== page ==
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Storm Maker's Tipi

Storm Maker's Tipi

by Paul Goble
In the beginning, when the Great Spirit had made the first man and woman, he told Napi who was his helper:
"Stay close to Man and Woman and look after all their needs."
Man and Woman had no shelter at that time, but when Storm Maker blew the first winds of winter, they shivered, huddling close to their cooking fire. Napi knew they would need a


In the beginning, when the Great Spirit had made the first man and woman, he told Napi who was his helper:
"Stay close to Man and Woman and look after all their needs."
Man and Woman had no shelter at that time, but when Storm Maker blew the first winds of winter, they shivered, huddling close to their cooking fire. Napi knew they would need a shelter. While he was thinking about it, a yellow leaf from a cottonwood tree blew onto his head. "Yes!" he thought. "This leaf has the shape of a good shelter!"

Look at a cottonwood leaf; you will see it is shaped like Napi's tipi.

His thunder and downpours and terrible blizzards once endangered all the children and grandchildren of first Man and first Woman. Yet legend tells of the time when Storm Maker was considerate.

Two Blackfoot hunters, Sacred Otter and his son, Morning Plume, were caught suddenly and nearly blinded on the plains by wind-driven snow. Cowering, they huddled beneath a buffalo skin and there, with his boy at his side, Sacred Otter was given a dream. Whether sleeping or awake, for he could not be sure, he saw an immense, mystic tipi -- Storm Maker's own -- and then heard a voice which changed the lives of his people from that day on.

In this book, Paul Goble tells of how tipis were first granted to the Blackfoot people and then, in a dramatic rendering of an old myth, tells of why the painted designs on tipis have come to possess their meaning and power.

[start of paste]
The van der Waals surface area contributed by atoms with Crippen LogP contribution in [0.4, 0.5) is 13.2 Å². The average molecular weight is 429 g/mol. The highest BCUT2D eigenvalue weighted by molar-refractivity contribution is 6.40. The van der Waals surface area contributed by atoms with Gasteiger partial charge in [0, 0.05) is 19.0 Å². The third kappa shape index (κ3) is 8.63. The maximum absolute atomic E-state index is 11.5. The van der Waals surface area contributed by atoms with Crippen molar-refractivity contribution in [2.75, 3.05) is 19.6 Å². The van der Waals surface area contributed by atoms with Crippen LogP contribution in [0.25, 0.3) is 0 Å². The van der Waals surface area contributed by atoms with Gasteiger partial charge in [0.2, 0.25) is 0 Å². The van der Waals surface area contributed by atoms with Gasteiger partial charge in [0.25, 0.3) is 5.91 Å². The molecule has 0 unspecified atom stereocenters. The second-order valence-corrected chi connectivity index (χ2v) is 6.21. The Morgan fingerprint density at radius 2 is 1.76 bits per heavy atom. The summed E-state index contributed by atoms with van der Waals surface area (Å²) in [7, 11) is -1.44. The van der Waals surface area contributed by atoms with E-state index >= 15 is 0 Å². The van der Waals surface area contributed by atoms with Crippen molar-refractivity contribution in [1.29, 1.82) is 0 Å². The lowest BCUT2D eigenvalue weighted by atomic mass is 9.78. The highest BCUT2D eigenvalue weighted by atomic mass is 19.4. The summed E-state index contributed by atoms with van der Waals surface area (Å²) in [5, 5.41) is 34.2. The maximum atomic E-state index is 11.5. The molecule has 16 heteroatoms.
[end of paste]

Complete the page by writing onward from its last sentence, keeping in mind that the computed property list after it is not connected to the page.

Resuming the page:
Editorial Reviews

Publishers Weekly
Native American legend and Goble's (The Girl Who Loved Wild Horses) award-winning artwork coalesce to bring another mythic tale grandly to life. Recounting the origin of both Blackfoot tipis and their symbolic designs, Caldecott-winner Goble employs several distinct media: black-and-white diagrams, photographs and his trademark watercolor and gouache paintings. Napi, the Great Spirit's helper, was inspired by the shape of a leaf to provide the first man and women with a tipi for shelter. Eloquently melding geometric and naturalistic free-form designs, Goble places this initial story inside a large painting of a cottonwood leaf and demonstrates its inspiration by superimposing a tipi diagram over the leaf shape at the bottom of the page. A spread then gives intricate step-by-step instructions of how to pitch a tipi. Through the sweeping panoramas of his watercolors, Goble next relates the story of how spirit paintings came to exist on Blackfoot tipis. When Sacred Otter and his son become trapped in a blizzard, the man dreams that he visits Storm Maker's tipi. Full-spread vertical views of the tipi's exterior and interior reveal Goble at his finest, intermingling texture, form and color. "When the warm weather returns, paint one just like it. Then your family will be safe from storms always," Storm Maker commands. Goble's instructive storytelling prepares readers for this stunning visual adventure. Ages 5-8. (Oct.) Copyright 2001 Cahners Business Information.
Children's Literature